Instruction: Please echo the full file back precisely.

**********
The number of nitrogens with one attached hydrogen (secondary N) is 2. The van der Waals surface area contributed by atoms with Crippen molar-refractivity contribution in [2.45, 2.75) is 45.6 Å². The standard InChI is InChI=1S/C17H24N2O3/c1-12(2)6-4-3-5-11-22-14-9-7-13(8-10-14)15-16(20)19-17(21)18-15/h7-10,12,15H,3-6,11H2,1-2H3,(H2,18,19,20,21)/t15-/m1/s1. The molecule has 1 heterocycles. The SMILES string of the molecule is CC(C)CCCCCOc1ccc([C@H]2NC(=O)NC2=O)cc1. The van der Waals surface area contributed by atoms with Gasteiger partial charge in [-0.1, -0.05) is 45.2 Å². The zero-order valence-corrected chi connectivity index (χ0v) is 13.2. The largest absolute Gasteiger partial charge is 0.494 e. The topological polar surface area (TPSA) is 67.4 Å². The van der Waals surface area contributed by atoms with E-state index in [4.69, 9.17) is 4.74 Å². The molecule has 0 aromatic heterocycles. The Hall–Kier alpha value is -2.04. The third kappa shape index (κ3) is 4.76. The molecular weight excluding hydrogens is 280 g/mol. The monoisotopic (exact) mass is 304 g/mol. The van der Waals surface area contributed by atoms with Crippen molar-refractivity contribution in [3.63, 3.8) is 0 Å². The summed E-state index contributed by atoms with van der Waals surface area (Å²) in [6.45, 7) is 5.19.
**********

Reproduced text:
The number of nitrogens with one attached hydrogen (secondary N) is 2. The van der Waals surface area contributed by atoms with Crippen molar-refractivity contribution in [2.45, 2.75) is 45.6 Å². The standard InChI is InChI=1S/C17H24N2O3/c1-12(2)6-4-3-5-11-22-14-9-7-13(8-10-14)15-16(20)19-17(21)18-15/h7-10,12,15H,3-6,11H2,1-2H3,(H2,18,19,20,21)/t15-/m1/s1. The molecule has 1 heterocycles. The SMILES string of the molecule is CC(C)CCCCCOc1ccc([C@H]2NC(=O)NC2=O)cc1. The van der Waals surface area contributed by atoms with Gasteiger partial charge in [-0.1, -0.05) is 45.2 Å². The zero-order valence-corrected chi connectivity index (χ0v) is 13.2. The largest absolute Gasteiger partial charge is 0.494 e. The topological polar surface area (TPSA) is 67.4 Å². The van der Waals surface area contributed by atoms with E-state index in [4.69, 9.17) is 4.74 Å². The molecule has 0 aromatic heterocycles. The Hall–Kier alpha value is -2.04. The third kappa shape index (κ3) is 4.76. The molecular weight excluding hydrogens is 280 g/mol. The monoisotopic (exact) mass is 304 g/mol. The van der Waals surface area contributed by atoms with Crippen molar-refractivity contribution in [3.63, 3.8) is 0 Å². The summed E-state index contributed by atoms with van der Waals surface area (Å²) in [6.45, 7) is 5.19.